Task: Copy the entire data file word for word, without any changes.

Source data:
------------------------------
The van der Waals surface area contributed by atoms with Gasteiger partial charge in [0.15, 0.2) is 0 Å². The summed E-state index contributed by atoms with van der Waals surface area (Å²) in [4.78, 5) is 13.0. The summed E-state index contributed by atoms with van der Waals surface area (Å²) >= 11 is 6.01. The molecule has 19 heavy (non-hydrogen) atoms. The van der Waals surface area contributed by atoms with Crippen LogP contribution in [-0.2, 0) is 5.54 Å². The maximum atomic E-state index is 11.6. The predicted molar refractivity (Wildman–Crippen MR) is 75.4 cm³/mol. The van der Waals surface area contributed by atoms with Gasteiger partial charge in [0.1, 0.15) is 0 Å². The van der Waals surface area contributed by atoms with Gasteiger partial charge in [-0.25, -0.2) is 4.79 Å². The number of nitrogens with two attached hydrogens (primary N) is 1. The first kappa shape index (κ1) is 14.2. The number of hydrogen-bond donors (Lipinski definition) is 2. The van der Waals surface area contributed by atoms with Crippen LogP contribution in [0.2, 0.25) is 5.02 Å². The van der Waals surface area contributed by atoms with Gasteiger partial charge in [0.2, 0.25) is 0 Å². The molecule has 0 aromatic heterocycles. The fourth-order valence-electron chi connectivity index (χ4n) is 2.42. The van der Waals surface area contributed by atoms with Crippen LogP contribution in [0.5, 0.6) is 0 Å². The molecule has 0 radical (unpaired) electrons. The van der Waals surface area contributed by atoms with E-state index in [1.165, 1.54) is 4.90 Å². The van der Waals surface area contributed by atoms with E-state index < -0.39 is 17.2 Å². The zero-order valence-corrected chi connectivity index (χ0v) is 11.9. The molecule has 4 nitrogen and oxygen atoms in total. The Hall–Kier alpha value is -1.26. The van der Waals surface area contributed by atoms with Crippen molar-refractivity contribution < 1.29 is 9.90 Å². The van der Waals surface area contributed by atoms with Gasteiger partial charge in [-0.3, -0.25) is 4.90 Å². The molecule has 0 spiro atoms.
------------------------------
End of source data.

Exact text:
The van der Waals surface area contributed by atoms with Gasteiger partial charge in [0.15, 0.2) is 0 Å². The summed E-state index contributed by atoms with van der Waals surface area (Å²) in [4.78, 5) is 13.0. The summed E-state index contributed by atoms with van der Waals surface area (Å²) >= 11 is 6.01. The molecule has 19 heavy (non-hydrogen) atoms. The van der Waals surface area contributed by atoms with Crippen LogP contribution in [-0.2, 0) is 5.54 Å². The maximum atomic E-state index is 11.6. The predicted molar refractivity (Wildman–Crippen MR) is 75.4 cm³/mol. The van der Waals surface area contributed by atoms with Gasteiger partial charge in [0.1, 0.15) is 0 Å². The van der Waals surface area contributed by atoms with Gasteiger partial charge in [-0.25, -0.2) is 4.79 Å². The number of nitrogens with two attached hydrogens (primary N) is 1. The first kappa shape index (κ1) is 14.2. The number of hydrogen-bond donors (Lipinski definition) is 2. The van der Waals surface area contributed by atoms with Crippen LogP contribution in [0.2, 0.25) is 5.02 Å². The van der Waals surface area contributed by atoms with Gasteiger partial charge in [0.2, 0.25) is 0 Å². The molecule has 0 aromatic heterocycles. The fourth-order valence-electron chi connectivity index (χ4n) is 2.42. The van der Waals surface area contributed by atoms with Crippen LogP contribution in [0.5, 0.6) is 0 Å². The molecule has 0 radical (unpaired) electrons. The van der Waals surface area contributed by atoms with E-state index in [1.165, 1.54) is 4.90 Å². The van der Waals surface area contributed by atoms with E-state index < -0.39 is 17.2 Å². The zero-order valence-corrected chi connectivity index (χ0v) is 11.9. The molecule has 4 nitrogen and oxygen atoms in total. The Hall–Kier alpha value is -1.26. The van der Waals surface area contributed by atoms with Crippen molar-refractivity contribution < 1.29 is 9.90 Å². The van der Waals surface area contributed by atoms with Gasteiger partial charge in [-0.3, -0.25) is 4.90 Å². The molecule has 0 spiro atoms.